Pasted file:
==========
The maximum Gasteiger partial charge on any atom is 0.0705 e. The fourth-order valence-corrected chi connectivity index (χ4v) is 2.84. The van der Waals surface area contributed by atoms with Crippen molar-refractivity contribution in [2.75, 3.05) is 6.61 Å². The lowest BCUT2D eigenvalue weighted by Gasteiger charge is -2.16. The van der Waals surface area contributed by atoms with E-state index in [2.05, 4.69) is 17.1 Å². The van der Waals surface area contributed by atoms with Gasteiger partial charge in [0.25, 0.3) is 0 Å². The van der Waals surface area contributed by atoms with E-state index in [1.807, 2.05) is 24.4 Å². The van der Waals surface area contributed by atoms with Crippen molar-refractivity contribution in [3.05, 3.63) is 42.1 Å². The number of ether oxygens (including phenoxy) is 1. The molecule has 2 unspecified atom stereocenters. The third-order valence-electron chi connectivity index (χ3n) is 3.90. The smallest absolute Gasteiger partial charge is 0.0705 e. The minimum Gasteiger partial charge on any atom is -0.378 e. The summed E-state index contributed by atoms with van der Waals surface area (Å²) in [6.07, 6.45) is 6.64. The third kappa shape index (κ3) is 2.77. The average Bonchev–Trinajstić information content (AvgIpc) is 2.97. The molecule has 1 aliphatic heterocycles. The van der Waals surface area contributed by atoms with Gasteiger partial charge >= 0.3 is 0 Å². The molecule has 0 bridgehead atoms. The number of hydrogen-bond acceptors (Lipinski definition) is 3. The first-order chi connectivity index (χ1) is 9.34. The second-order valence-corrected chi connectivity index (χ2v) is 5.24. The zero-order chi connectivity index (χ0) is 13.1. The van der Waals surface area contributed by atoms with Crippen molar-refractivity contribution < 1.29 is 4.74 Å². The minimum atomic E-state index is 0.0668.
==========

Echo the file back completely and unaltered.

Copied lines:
The maximum Gasteiger partial charge on any atom is 0.0705 e. The fourth-order valence-corrected chi connectivity index (χ4v) is 2.84. The van der Waals surface area contributed by atoms with Crippen molar-refractivity contribution in [2.75, 3.05) is 6.61 Å². The lowest BCUT2D eigenvalue weighted by Gasteiger charge is -2.16. The van der Waals surface area contributed by atoms with E-state index in [2.05, 4.69) is 17.1 Å². The van der Waals surface area contributed by atoms with Gasteiger partial charge in [0.25, 0.3) is 0 Å². The van der Waals surface area contributed by atoms with E-state index in [1.807, 2.05) is 24.4 Å². The van der Waals surface area contributed by atoms with Crippen molar-refractivity contribution in [3.05, 3.63) is 42.1 Å². The number of ether oxygens (including phenoxy) is 1. The molecule has 2 unspecified atom stereocenters. The third-order valence-electron chi connectivity index (χ3n) is 3.90. The smallest absolute Gasteiger partial charge is 0.0705 e. The minimum Gasteiger partial charge on any atom is -0.378 e. The summed E-state index contributed by atoms with van der Waals surface area (Å²) in [6.07, 6.45) is 6.64. The third kappa shape index (κ3) is 2.77. The average Bonchev–Trinajstić information content (AvgIpc) is 2.97. The molecule has 1 aliphatic heterocycles. The van der Waals surface area contributed by atoms with Gasteiger partial charge >= 0.3 is 0 Å². The molecule has 0 bridgehead atoms. The number of hydrogen-bond acceptors (Lipinski definition) is 3. The first-order chi connectivity index (χ1) is 9.34. The second-order valence-corrected chi connectivity index (χ2v) is 5.24. The zero-order chi connectivity index (χ0) is 13.1. The van der Waals surface area contributed by atoms with Crippen molar-refractivity contribution < 1.29 is 4.74 Å². The minimum atomic E-state index is 0.0668.